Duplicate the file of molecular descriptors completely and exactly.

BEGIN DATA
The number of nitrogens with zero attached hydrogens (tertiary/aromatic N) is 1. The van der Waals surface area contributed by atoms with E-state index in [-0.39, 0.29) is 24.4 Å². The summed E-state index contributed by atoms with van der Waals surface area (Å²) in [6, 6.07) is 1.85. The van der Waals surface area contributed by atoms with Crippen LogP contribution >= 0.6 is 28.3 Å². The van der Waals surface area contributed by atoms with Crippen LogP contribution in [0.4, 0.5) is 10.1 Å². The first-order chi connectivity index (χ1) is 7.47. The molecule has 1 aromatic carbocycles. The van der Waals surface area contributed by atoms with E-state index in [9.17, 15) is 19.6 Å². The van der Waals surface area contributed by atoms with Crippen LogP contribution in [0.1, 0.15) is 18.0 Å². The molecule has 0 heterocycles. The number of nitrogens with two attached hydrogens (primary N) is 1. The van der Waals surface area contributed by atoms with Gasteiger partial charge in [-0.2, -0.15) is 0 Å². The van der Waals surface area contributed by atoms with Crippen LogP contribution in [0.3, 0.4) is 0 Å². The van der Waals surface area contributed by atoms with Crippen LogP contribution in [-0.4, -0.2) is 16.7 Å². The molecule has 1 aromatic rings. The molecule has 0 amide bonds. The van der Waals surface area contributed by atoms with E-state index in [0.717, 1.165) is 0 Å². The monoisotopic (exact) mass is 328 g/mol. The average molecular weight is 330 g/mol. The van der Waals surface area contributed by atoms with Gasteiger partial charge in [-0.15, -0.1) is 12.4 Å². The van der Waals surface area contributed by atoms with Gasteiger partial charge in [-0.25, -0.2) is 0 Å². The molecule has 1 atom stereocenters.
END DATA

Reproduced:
The number of nitrogens with zero attached hydrogens (tertiary/aromatic N) is 1. The van der Waals surface area contributed by atoms with E-state index in [-0.39, 0.29) is 24.4 Å². The summed E-state index contributed by atoms with van der Waals surface area (Å²) in [6, 6.07) is 1.85. The van der Waals surface area contributed by atoms with Crippen LogP contribution >= 0.6 is 28.3 Å². The van der Waals surface area contributed by atoms with Crippen LogP contribution in [0.4, 0.5) is 10.1 Å². The first-order chi connectivity index (χ1) is 7.47. The molecule has 1 aromatic carbocycles. The van der Waals surface area contributed by atoms with E-state index in [9.17, 15) is 19.6 Å². The van der Waals surface area contributed by atoms with Crippen LogP contribution in [0.1, 0.15) is 18.0 Å². The molecule has 0 heterocycles. The number of nitrogens with two attached hydrogens (primary N) is 1. The van der Waals surface area contributed by atoms with Gasteiger partial charge in [-0.2, -0.15) is 0 Å². The van der Waals surface area contributed by atoms with Crippen LogP contribution in [0.3, 0.4) is 0 Å². The van der Waals surface area contributed by atoms with Crippen LogP contribution in [-0.4, -0.2) is 16.7 Å². The molecule has 1 aromatic rings. The molecule has 0 amide bonds. The van der Waals surface area contributed by atoms with E-state index in [0.717, 1.165) is 0 Å². The monoisotopic (exact) mass is 328 g/mol. The average molecular weight is 330 g/mol. The van der Waals surface area contributed by atoms with Gasteiger partial charge in [-0.15, -0.1) is 12.4 Å². The van der Waals surface area contributed by atoms with Gasteiger partial charge in [-0.25, -0.2) is 0 Å². The molecule has 1 atom stereocenters.